As a final design for an aircraft with distributed hybrid-electric propulsion, the researchers selected and evaluated a concept with turbogenerators in the fuselage and 10 electric motors along the leading edge of the wing as the best solution out of the various possible arrangements. The optimal design and installation of the propellers makes it possible to reduce the chord of the wing and size of the rudder, and thus reduce energy consumption by approximately 10 percent. "The special arrangement of the propellers allows us to compensate for the weight disadvantages of the hybrid-electric propulsion system," says Hepperle. "We were also able to design the vertical stabiliser to be smaller and thus lighter and with less drag in our multi-engine concept," he continues. "This concept can even compensate for the failure of two electric motors; it therefore offers greater operational reliability as well."

Flight characteristics investigated on the test stand

During the virtual first flight in the DLR Air Vehicle Simulator (AVES), DLR test pilots evaluated the flight characteristics of the hybrid electric short-haul aircraft. Particularly during the landing approach, it became apparent that the aerodynamic interaction between the propeller wakes and the wings strongly influences the flight characteristics of the aircraft. To compensate for the reduced effectiveness of the smaller rudder and vertical stabiliser, a research team from the Institute of Flight Systems developed a flight controller that enables yaw control – rotation about the vertical axis – using the rudder combined with differential thrust.

In the SynergIE project, the participants developed and established a universal 'software simulation toolchain' for future aircraft designs with distributed hybrid electric propulsion systems at DLR, in order to expand the overall evaluation capability of German research and industry. The interdisciplinary work includes the integrated aerodynamics of the wing and propellers in close interaction with flight mechanics issues for control as well as boundary conditions of the structure and aeroelasticity. In future, remaining questions on the aeroacoustics of the distributed propellers and on optimal flap systems for landing approaches are to be resolved.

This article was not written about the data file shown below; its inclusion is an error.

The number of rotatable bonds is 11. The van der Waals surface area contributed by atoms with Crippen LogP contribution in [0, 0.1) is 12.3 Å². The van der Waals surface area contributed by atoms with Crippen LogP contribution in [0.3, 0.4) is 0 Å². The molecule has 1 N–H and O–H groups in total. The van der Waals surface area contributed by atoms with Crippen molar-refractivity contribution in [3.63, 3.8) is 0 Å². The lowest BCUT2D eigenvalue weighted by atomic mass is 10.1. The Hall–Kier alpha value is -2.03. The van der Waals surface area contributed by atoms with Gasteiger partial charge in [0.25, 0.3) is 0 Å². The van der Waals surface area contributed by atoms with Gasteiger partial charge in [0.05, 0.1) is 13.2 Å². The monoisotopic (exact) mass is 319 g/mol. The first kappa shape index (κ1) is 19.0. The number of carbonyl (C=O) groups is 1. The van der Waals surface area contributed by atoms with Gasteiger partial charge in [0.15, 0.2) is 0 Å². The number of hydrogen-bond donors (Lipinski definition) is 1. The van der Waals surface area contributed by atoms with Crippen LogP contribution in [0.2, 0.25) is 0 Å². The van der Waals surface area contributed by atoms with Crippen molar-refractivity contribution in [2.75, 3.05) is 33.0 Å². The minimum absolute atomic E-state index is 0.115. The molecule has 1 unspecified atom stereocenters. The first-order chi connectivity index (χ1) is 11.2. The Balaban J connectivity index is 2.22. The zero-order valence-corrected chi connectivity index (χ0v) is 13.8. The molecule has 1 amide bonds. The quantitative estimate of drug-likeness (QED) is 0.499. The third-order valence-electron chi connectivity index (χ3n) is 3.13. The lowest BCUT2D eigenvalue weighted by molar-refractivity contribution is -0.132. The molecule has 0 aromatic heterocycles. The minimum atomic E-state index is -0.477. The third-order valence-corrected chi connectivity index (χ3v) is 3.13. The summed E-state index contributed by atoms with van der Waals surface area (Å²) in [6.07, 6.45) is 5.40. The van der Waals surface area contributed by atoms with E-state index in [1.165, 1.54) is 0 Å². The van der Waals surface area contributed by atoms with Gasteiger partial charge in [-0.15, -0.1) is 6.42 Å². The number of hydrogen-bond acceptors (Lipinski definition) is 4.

DLR – research for climate-neutral air transport

The consequences of climate change demand action for climate-neutral air transport. This involves new technologies that will also ensure global mobility in the future. With its 25 institutes and facilities in the field of aeronautics research, DLR is driving this change forward with technologies for sustainable, environmentally compatible flight. Expertise from DLR's research programmes in space, energy and transport will also play an important role in this.

DLR has systems expertise in aeronautics research and sees itself in the role of an architect. DLR’s goal is 'emission-free air transport', in order to achieve the climate targets that have been set. In doing so, the results of research must flow directly into the development of new products.

There is a considerable need for research and development on the path to climate-compatible air transport, which requires continuous funding and support. Much of this needs to be researched at a fundamental level, tested in practice and approved. DLR can do this with large-scale facilities such as its research aircraft, propulsion demonstrators and large-scale computers. In 2020, DLR published the white paper 'Zero Emission Aviation' together with the German Aerospace Industries Association (Bundesverband der Deutschen Luft- und Raumfahrtindustrie; BDLI). DLR is currently working on a Zero Emission strategy.

Contact
  • Falk Dambowsky
    Ed­i­tor
    Ger­man Aerospace Cen­ter (DLR)
    Me­dia Re­la­tions
    Com­mu­ni­ca­tions and Me­dia Re­la­tions
    Telephone: +49 2203 601-3959
    Fax: +49 2203 601-3249
    Linder Höhe
    51147 Cologne
    Contact
  • Vera Koopmann
    Com­mu­ni­ca­tions
    Ger­man Aerospace Cen­ter (DLR)
    In­sti­tute of Aero­dy­nam­ics and Flow Tech­nol­o­gy
    Telephone: +49 531 295-3405
    Lilienthalplatz 7
    38108 Braunschweig
    Contact
  • Martin Hepperle
    Trans­port Air­craft
    Ger­man Aerospace Cen­ter (DLR)
    In­sti­tute of Aero­dy­nam­ics and Flow Tech­nol­o­gy